We may look at the megachurches for what we should be like but miss the importance of seeking to hear “well done” from Christ. Christ’s measuring stick is different from this world’s. The better standard should be integrity, faithfulness, and the preaching of truth. Laying aside worldly standards of success, we must ask what we have been called to do. Faithfully preaching God’s Word and loving those in our care should be our greatest ministry desires. Don’t fret when no one hands you a trophy—they’ll all burn up anyway. We may be surprised one day when Christ honors His saints. Let our service not be self-serving wood, hay, and stubble, but that which stands the test of the fire of God’s holiness.

Expect struggle, 2 Timothy 3:12.

The ministry is not a high-risk job, but it does have its challenges. Few enter without others warning them of coming persecution and disappointment. Paul told us that those who live godly lives will suffer persecution. We expect it from the world. The greater struggle is when persecution comes from other believers. Yet here, too, we need to remember that proclaiming to be a Christian and living the Christian life can be two different things. Remember that Simon “believed” and was baptized (Acts 8). Trials and struggles will come. They always have. Until the eternal state we will see them. Expecting them is part of the victory over them. The ministry is work fraught with trials, but it is glorious work with eternal results. Even so, there may be times when it is necessary to stomp the dust off one’s feet and move on.

Whatever the current struggle we must remember the adage “this too shall pass.” The trials we face are temporary even though they appear as Mt. Everest in front of us. Psalm 103 is a psalm of praise that recognizes our mortality. God knows our limits, that we are but dust. The events of the moment will pass and be remembered no more. Yet David does not to resign himself to despondency but remains joyful. Praise is his response. Here is the unique Christian perspective that recognizes that life isn’t about me but about my Creator. I am not here to have fun or seek pleasure but to serve my Lord. The counterintuitive truth is that my greatest pleasure and joy comes in submission to the service of my God. Struggles and trials will come, but my focus must remain in serving and praising my God. Struggles serve to remind me of my purpose.

Focus on priorities, Matthew 22:37–39.


The greatest command in Scripture is to love God. It is a prime command because all else stems from it. Spending personal time with God must take place each day for that relationship to remain strong. The problem many face is trying to fit into someone else’s pattern. Read a chapter each day! Read this devotional each day! Follow this plan each day! Spend one hour in prayer each day! That all sounds impressive, but in reality, it is a plan for failure and guilt. When and how long we spend with God may change depending on our season of life. What needs to occur is for us to intentionally spend time with God. Who says that your devotion time can’t be what you are studying for a sermon? Why can’t you pray while driving to work or tinkering in your workshop? Without seeking to be sacrilegious, we need to remember that God simply cares about our time with Him. Some of the best moments I’ve had in prayer were when I was working in my garden or workshop.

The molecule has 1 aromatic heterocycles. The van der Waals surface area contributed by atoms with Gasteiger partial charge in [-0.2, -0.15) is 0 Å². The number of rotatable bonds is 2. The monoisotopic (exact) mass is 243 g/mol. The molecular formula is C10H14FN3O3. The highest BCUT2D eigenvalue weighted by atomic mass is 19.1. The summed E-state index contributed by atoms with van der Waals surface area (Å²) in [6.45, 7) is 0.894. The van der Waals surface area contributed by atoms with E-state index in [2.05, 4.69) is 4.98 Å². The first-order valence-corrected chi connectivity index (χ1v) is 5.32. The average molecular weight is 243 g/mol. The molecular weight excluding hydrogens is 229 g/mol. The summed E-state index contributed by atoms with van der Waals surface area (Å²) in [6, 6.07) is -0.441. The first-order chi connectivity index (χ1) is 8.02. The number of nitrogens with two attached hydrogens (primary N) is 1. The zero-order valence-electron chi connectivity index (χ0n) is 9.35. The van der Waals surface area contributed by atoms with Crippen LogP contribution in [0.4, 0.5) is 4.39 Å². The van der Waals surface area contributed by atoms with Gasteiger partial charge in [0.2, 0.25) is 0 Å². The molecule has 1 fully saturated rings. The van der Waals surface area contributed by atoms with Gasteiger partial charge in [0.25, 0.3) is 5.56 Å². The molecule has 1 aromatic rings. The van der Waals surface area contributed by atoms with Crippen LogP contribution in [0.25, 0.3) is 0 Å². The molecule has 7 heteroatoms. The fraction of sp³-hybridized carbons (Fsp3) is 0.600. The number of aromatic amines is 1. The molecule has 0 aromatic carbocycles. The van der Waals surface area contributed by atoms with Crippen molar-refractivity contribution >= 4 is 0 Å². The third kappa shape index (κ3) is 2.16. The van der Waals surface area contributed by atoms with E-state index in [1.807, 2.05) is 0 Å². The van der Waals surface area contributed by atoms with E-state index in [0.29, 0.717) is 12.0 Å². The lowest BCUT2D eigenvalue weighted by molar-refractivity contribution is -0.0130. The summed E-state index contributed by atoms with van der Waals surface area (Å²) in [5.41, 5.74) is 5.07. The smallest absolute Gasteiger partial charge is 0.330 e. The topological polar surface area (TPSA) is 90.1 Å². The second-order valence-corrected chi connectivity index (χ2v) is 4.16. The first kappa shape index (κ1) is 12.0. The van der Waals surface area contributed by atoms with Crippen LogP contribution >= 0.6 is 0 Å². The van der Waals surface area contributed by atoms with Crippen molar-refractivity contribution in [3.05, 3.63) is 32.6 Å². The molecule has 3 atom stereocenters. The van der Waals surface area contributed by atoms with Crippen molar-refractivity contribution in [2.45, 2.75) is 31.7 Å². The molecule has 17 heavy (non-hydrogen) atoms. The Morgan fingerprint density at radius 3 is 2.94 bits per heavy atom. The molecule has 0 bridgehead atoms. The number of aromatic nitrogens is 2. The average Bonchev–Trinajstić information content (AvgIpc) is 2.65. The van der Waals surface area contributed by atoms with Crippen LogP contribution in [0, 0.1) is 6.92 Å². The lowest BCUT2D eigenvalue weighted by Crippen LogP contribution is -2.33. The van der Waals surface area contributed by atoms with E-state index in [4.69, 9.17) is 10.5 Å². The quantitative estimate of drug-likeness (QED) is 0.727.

After God comes family. This is a no-brainer, but often family gets pushed back in our priority list. One of the leading causes of depression apart from expectations is trouble on the home front. It leads to great personal conflict and feelings of unworthiness. How can I be a man of God and leader to others when my own home life is falling apart? For some it may be difficult to say no to church activities, but this is often what is needed. Establishing family time, date nights, and limiting “ministry away” time is a great start. Our wives need to know that they are more important to us than our jobs. The question is, Are they? Would you walk away from ministry for the sake of your family? If you’re not sure about that, you should leave now! None of us is indispensable to the ministry, but you are the only husband to your wife and dad to your kids.


In third place comes our work, the ministry. Not only must this be in third position, but it needs to be communicated to our churches. When my family lived in a parsonage across the street from our church, the lesson of not answering the doorbell during dinner or family time was one quickly learned and taught. Ministers who have conducted funerals have heard it said that no one dying ever wished they could work more! That’s true about our work too. Don’t forget, our families are our greatest ministry. We will find that our ministries will only be joyful when our closest relationships are joyful.

Seek fellowship, Hebrews 10:25.

Living in a glass bowl can be intimidating. It can cause one to run away when energy levels tank. Pastors, like anyone else, get weary, frustrated, angry, upset, and anxious. But pastors cannot share all of that lest they are judged unfit. Without a vent, pressure can build. Some pastors may have great fellowships where they can share deep feelings and know others will keep confidence and pray. Many cannot. We are told to be transparent but instinctively know that too much transparency can lead to ouster.